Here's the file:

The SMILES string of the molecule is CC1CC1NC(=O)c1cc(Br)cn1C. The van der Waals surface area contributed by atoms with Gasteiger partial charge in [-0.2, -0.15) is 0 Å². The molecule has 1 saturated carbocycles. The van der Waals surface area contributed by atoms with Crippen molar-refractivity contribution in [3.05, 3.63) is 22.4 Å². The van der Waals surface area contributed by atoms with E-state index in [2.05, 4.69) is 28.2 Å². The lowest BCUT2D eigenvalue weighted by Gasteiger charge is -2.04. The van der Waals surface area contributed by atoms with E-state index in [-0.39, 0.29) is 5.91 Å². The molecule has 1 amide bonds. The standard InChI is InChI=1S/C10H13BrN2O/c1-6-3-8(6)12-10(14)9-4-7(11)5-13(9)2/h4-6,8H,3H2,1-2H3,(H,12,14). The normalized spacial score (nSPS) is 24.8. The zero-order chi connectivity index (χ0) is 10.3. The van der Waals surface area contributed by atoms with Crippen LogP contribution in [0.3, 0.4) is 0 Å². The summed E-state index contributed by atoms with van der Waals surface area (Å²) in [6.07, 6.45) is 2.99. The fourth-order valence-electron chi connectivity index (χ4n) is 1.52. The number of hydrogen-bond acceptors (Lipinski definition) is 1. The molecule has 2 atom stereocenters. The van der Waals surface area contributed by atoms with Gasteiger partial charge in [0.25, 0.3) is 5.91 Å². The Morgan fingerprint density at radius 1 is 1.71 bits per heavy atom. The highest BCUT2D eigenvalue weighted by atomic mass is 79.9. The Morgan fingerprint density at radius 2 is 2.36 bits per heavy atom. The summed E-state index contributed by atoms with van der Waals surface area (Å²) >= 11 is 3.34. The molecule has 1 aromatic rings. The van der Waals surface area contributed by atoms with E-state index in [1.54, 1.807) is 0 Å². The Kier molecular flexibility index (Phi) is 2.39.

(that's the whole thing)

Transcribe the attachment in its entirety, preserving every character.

The SMILES string of the molecule is CC1CC1NC(=O)c1cc(Br)cn1C. The van der Waals surface area contributed by atoms with Gasteiger partial charge in [-0.2, -0.15) is 0 Å². The molecule has 1 saturated carbocycles. The van der Waals surface area contributed by atoms with Crippen molar-refractivity contribution in [3.05, 3.63) is 22.4 Å². The van der Waals surface area contributed by atoms with E-state index in [2.05, 4.69) is 28.2 Å². The lowest BCUT2D eigenvalue weighted by Gasteiger charge is -2.04. The van der Waals surface area contributed by atoms with E-state index in [-0.39, 0.29) is 5.91 Å². The molecule has 1 amide bonds. The standard InChI is InChI=1S/C10H13BrN2O/c1-6-3-8(6)12-10(14)9-4-7(11)5-13(9)2/h4-6,8H,3H2,1-2H3,(H,12,14). The normalized spacial score (nSPS) is 24.8. The zero-order chi connectivity index (χ0) is 10.3. The van der Waals surface area contributed by atoms with Crippen LogP contribution in [0.3, 0.4) is 0 Å². The summed E-state index contributed by atoms with van der Waals surface area (Å²) in [6.07, 6.45) is 2.99. The fourth-order valence-electron chi connectivity index (χ4n) is 1.52. The number of hydrogen-bond acceptors (Lipinski definition) is 1. The molecule has 2 atom stereocenters. The van der Waals surface area contributed by atoms with Gasteiger partial charge in [0.25, 0.3) is 5.91 Å². The Morgan fingerprint density at radius 1 is 1.71 bits per heavy atom. The highest BCUT2D eigenvalue weighted by atomic mass is 79.9. The Morgan fingerprint density at radius 2 is 2.36 bits per heavy atom. The summed E-state index contributed by atoms with van der Waals surface area (Å²) >= 11 is 3.34. The molecule has 1 aromatic rings. The van der Waals surface area contributed by atoms with E-state index in [1.54, 1.807) is 0 Å². The Kier molecular flexibility index (Phi) is 2.39.